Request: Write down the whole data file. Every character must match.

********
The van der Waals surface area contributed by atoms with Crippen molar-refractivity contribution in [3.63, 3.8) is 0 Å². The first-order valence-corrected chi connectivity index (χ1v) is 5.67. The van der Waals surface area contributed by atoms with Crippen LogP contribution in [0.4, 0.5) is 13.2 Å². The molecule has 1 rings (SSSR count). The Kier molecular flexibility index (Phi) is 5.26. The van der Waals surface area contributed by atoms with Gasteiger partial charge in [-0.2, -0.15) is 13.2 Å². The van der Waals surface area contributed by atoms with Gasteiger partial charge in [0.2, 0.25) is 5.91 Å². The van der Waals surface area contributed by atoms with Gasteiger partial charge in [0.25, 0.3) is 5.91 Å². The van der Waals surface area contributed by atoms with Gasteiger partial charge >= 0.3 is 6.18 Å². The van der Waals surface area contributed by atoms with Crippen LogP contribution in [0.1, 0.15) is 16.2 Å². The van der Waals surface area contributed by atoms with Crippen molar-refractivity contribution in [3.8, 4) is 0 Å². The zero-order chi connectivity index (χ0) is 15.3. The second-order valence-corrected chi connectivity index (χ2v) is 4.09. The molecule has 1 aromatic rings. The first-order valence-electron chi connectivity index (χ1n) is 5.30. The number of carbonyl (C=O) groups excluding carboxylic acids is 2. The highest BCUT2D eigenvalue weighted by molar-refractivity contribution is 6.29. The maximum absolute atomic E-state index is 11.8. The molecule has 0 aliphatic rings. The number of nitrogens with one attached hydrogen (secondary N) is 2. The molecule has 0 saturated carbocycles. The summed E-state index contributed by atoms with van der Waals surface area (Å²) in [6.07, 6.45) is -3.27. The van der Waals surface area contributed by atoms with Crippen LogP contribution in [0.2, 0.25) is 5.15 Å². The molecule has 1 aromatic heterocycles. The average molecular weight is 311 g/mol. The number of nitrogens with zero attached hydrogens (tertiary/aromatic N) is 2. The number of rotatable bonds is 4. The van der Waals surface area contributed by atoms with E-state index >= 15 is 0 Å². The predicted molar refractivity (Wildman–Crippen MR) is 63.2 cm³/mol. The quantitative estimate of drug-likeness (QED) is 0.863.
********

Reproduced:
The van der Waals surface area contributed by atoms with Crippen molar-refractivity contribution in [3.63, 3.8) is 0 Å². The first-order valence-corrected chi connectivity index (χ1v) is 5.67. The van der Waals surface area contributed by atoms with Crippen LogP contribution in [0.4, 0.5) is 13.2 Å². The molecule has 1 rings (SSSR count). The Kier molecular flexibility index (Phi) is 5.26. The van der Waals surface area contributed by atoms with Gasteiger partial charge in [-0.2, -0.15) is 13.2 Å². The van der Waals surface area contributed by atoms with Gasteiger partial charge in [0.2, 0.25) is 5.91 Å². The van der Waals surface area contributed by atoms with Gasteiger partial charge in [0.25, 0.3) is 5.91 Å². The van der Waals surface area contributed by atoms with Gasteiger partial charge >= 0.3 is 6.18 Å². The van der Waals surface area contributed by atoms with Crippen LogP contribution in [0.1, 0.15) is 16.2 Å². The van der Waals surface area contributed by atoms with Crippen molar-refractivity contribution in [3.8, 4) is 0 Å². The zero-order chi connectivity index (χ0) is 15.3. The second-order valence-corrected chi connectivity index (χ2v) is 4.09. The molecule has 1 aromatic rings. The first-order valence-electron chi connectivity index (χ1n) is 5.30. The number of carbonyl (C=O) groups excluding carboxylic acids is 2. The highest BCUT2D eigenvalue weighted by molar-refractivity contribution is 6.29. The maximum absolute atomic E-state index is 11.8. The molecule has 0 aliphatic rings. The number of nitrogens with one attached hydrogen (secondary N) is 2. The molecule has 0 saturated carbocycles. The summed E-state index contributed by atoms with van der Waals surface area (Å²) in [6.07, 6.45) is -3.27. The van der Waals surface area contributed by atoms with Crippen LogP contribution in [0.2, 0.25) is 5.15 Å². The molecule has 1 aromatic heterocycles. The average molecular weight is 311 g/mol. The number of nitrogens with zero attached hydrogens (tertiary/aromatic N) is 2. The number of rotatable bonds is 4. The van der Waals surface area contributed by atoms with E-state index >= 15 is 0 Å². The predicted molar refractivity (Wildman–Crippen MR) is 63.2 cm³/mol. The quantitative estimate of drug-likeness (QED) is 0.863.